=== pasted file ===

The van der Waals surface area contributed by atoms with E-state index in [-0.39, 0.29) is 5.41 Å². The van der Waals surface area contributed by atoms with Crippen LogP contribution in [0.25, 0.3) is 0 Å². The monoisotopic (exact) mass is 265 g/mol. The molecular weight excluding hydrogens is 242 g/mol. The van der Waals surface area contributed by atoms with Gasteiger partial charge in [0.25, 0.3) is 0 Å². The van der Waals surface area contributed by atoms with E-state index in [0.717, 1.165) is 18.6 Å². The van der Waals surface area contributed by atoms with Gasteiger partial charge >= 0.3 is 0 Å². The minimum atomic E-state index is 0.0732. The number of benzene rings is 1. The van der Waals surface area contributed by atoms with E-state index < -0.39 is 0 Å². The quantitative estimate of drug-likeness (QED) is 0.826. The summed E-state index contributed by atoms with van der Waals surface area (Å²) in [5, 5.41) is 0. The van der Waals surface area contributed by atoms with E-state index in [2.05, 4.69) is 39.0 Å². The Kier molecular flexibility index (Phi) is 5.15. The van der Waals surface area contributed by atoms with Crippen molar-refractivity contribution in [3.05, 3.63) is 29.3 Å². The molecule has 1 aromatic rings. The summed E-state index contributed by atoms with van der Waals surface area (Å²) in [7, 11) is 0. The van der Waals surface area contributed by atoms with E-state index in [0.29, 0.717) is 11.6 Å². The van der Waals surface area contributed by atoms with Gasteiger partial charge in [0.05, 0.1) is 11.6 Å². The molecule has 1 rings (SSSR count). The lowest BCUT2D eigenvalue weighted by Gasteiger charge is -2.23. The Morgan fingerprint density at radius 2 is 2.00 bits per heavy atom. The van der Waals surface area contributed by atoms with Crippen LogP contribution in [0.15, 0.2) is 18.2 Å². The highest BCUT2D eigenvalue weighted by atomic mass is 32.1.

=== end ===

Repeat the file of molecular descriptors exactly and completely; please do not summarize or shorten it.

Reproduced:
The van der Waals surface area contributed by atoms with E-state index in [-0.39, 0.29) is 5.41 Å². The van der Waals surface area contributed by atoms with Crippen LogP contribution in [0.25, 0.3) is 0 Å². The monoisotopic (exact) mass is 265 g/mol. The molecular weight excluding hydrogens is 242 g/mol. The van der Waals surface area contributed by atoms with Gasteiger partial charge in [0.25, 0.3) is 0 Å². The van der Waals surface area contributed by atoms with E-state index in [0.717, 1.165) is 18.6 Å². The van der Waals surface area contributed by atoms with Gasteiger partial charge >= 0.3 is 0 Å². The minimum atomic E-state index is 0.0732. The number of benzene rings is 1. The van der Waals surface area contributed by atoms with E-state index < -0.39 is 0 Å². The quantitative estimate of drug-likeness (QED) is 0.826. The summed E-state index contributed by atoms with van der Waals surface area (Å²) in [5, 5.41) is 0. The van der Waals surface area contributed by atoms with E-state index in [2.05, 4.69) is 39.0 Å². The Kier molecular flexibility index (Phi) is 5.15. The van der Waals surface area contributed by atoms with Crippen molar-refractivity contribution in [3.05, 3.63) is 29.3 Å². The molecule has 1 aromatic rings. The summed E-state index contributed by atoms with van der Waals surface area (Å²) in [7, 11) is 0. The van der Waals surface area contributed by atoms with E-state index in [0.29, 0.717) is 11.6 Å². The van der Waals surface area contributed by atoms with Gasteiger partial charge in [0.05, 0.1) is 11.6 Å². The molecule has 1 rings (SSSR count). The lowest BCUT2D eigenvalue weighted by Gasteiger charge is -2.23. The Morgan fingerprint density at radius 2 is 2.00 bits per heavy atom. The van der Waals surface area contributed by atoms with Crippen LogP contribution in [0.15, 0.2) is 18.2 Å². The highest BCUT2D eigenvalue weighted by atomic mass is 32.1.